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kOps addons

kOps supports two types of addons:

  • Managed addons, which are configurable through the cluster spec
  • Static addons, which are manifest files that are applied as-is

Managed addons

The following addons are managed by kOps and will be upgraded following the kOps and kubernetes lifecycle, and configured based on your cluster spec. kOps will consider both the configuration of the addon itself as well as what other settings you may have configured where applicable.

Available addons

AWS Load Balancer Controller

Introduced
Kops 1.20

AWS Load Balancer Controller offers additional functionality for provisioning ELBs.

spec:
  awsLoadBalancerController:
    enabled: true

Read more in the official documentation.

Cluster autoscaler

Introduced
Kops 1.19

Cluster autoscaler can be enabled to automatically adjust the size of the kubernetes cluster.

spec:
  clusterAutoscaler:
    enabled: true
    expander: least-waste
    balanceSimilarNodeGroups: false
    awsUseStaticInstanceList: false
    scaleDownUtilizationThreshold: 0.5
    skipNodesWithLocalStorage: true
    skipNodesWithSystemPods: true
    newPodScaleUpDelay: 0s
    scaleDownDelayAfterAdd: 10m0s
    image: <the latest supported image for the specified kubernetes version>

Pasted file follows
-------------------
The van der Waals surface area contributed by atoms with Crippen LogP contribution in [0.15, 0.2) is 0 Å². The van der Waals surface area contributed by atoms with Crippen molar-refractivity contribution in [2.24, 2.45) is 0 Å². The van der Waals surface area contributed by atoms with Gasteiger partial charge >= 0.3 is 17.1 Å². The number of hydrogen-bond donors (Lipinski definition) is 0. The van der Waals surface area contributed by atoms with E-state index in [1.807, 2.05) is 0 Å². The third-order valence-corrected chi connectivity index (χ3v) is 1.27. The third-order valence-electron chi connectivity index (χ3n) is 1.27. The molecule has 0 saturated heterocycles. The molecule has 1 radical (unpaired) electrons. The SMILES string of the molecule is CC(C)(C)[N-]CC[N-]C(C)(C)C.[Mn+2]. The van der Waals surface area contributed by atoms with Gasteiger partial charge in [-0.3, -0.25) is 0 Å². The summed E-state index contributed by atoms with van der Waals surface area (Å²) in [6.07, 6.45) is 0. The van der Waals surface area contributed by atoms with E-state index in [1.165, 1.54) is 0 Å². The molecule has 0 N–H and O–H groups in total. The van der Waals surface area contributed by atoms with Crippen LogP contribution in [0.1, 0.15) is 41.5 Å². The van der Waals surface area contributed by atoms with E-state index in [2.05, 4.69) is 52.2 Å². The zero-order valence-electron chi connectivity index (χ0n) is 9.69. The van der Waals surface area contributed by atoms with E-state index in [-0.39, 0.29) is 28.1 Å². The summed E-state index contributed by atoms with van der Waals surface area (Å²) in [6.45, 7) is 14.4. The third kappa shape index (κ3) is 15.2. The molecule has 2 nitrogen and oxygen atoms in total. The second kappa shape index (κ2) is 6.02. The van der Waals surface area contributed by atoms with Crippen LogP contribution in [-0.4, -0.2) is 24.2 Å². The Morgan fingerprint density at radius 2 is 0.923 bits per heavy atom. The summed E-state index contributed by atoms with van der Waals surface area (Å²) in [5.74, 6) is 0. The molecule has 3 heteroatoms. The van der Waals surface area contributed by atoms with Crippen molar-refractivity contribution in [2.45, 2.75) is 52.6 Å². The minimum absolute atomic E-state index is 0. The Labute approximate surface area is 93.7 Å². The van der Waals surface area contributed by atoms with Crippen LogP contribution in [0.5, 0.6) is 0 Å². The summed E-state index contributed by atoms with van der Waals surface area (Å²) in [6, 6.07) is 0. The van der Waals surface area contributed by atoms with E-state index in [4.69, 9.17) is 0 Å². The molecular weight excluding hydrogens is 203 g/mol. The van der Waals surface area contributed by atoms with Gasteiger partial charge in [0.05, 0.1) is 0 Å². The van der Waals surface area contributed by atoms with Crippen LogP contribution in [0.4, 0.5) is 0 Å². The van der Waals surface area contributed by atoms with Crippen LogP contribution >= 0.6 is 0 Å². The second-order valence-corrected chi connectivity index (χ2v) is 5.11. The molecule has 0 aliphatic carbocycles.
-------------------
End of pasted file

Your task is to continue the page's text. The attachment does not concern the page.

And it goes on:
cpuRequest: "100m"
    memoryRequest: "300Mi"

Read more about cluster autoscaler in the official documentation.

Disabling cluster autoscaler for a given instance group
Introduced
Kops 1.20

You can disable the autoscaler for a given instance group by adding the following to the instance group spec.

spec:
  autoscale: false

Cert-manager

Introduced Minimum K8s Version
Kops 1.20 K8s 1.16

Cert-manager handles x509 certificates for your cluster.

spec:
  certManager:
    enabled: true
    defaultIssuer: yourDefaultIssuer

Warning: cert-manager only supports one installation per cluster. If you are already running cert-manager, you need to either remove this installation prior to enabling this addon, or mark cert-manger as not being managed by kOps (see below). As long as you are using v1 versions of the cert-manager resources, it is safe to remove existing installs and replace it with this addon

Self-provisioned cert-manager
Introduced Minimum K8s Version
Kops 1.20.2 K8s 1.16

The following cert-manager configuration allows provisioning cert-manager externally and allows all dependent plugins to be deployed. Please note that addons might run into errors until cert-manager is deployed.

spec:
  certManager:
    enabled: true
    managed: false

Read more about cert-manager in the official documentation

Metrics server

Introduced
Kops 1.19

Metrics Server is a scalable, efficient source of container resource metrics for Kubernetes built-in autoscaling pipelines.

spec:
  metricsServer:
    enabled: true

Read more about Metrics Server in the official documentation.

Secure TLS
Introduced
Kops 1.20